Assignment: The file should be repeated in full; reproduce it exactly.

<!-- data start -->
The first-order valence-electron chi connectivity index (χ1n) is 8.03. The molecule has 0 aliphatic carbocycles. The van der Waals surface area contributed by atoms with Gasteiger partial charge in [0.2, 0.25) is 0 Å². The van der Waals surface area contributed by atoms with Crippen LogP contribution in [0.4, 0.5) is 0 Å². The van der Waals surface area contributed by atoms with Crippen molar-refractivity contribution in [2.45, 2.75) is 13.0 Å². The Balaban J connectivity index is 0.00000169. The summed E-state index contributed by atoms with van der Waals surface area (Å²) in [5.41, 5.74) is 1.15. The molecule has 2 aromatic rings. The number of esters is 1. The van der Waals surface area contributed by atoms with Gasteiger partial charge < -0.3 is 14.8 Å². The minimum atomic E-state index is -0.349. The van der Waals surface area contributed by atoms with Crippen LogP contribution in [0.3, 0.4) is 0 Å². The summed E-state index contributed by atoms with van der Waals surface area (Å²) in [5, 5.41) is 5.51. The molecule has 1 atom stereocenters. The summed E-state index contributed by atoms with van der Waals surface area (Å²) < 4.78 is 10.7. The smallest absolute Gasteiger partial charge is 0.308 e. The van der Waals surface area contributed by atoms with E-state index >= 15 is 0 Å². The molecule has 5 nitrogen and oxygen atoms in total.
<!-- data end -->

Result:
The first-order valence-electron chi connectivity index (χ1n) is 8.03. The molecule has 0 aliphatic carbocycles. The van der Waals surface area contributed by atoms with Gasteiger partial charge in [0.2, 0.25) is 0 Å². The van der Waals surface area contributed by atoms with Crippen LogP contribution in [0.4, 0.5) is 0 Å². The van der Waals surface area contributed by atoms with Crippen molar-refractivity contribution in [2.45, 2.75) is 13.0 Å². The Balaban J connectivity index is 0.00000169. The summed E-state index contributed by atoms with van der Waals surface area (Å²) in [5.41, 5.74) is 1.15. The molecule has 2 aromatic rings. The number of esters is 1. The van der Waals surface area contributed by atoms with Gasteiger partial charge < -0.3 is 14.8 Å². The minimum atomic E-state index is -0.349. The van der Waals surface area contributed by atoms with Crippen LogP contribution in [0.3, 0.4) is 0 Å². The summed E-state index contributed by atoms with van der Waals surface area (Å²) in [5, 5.41) is 5.51. The molecule has 1 atom stereocenters. The summed E-state index contributed by atoms with van der Waals surface area (Å²) < 4.78 is 10.7. The smallest absolute Gasteiger partial charge is 0.308 e. The van der Waals surface area contributed by atoms with E-state index >= 15 is 0 Å². The molecule has 5 nitrogen and oxygen atoms in total.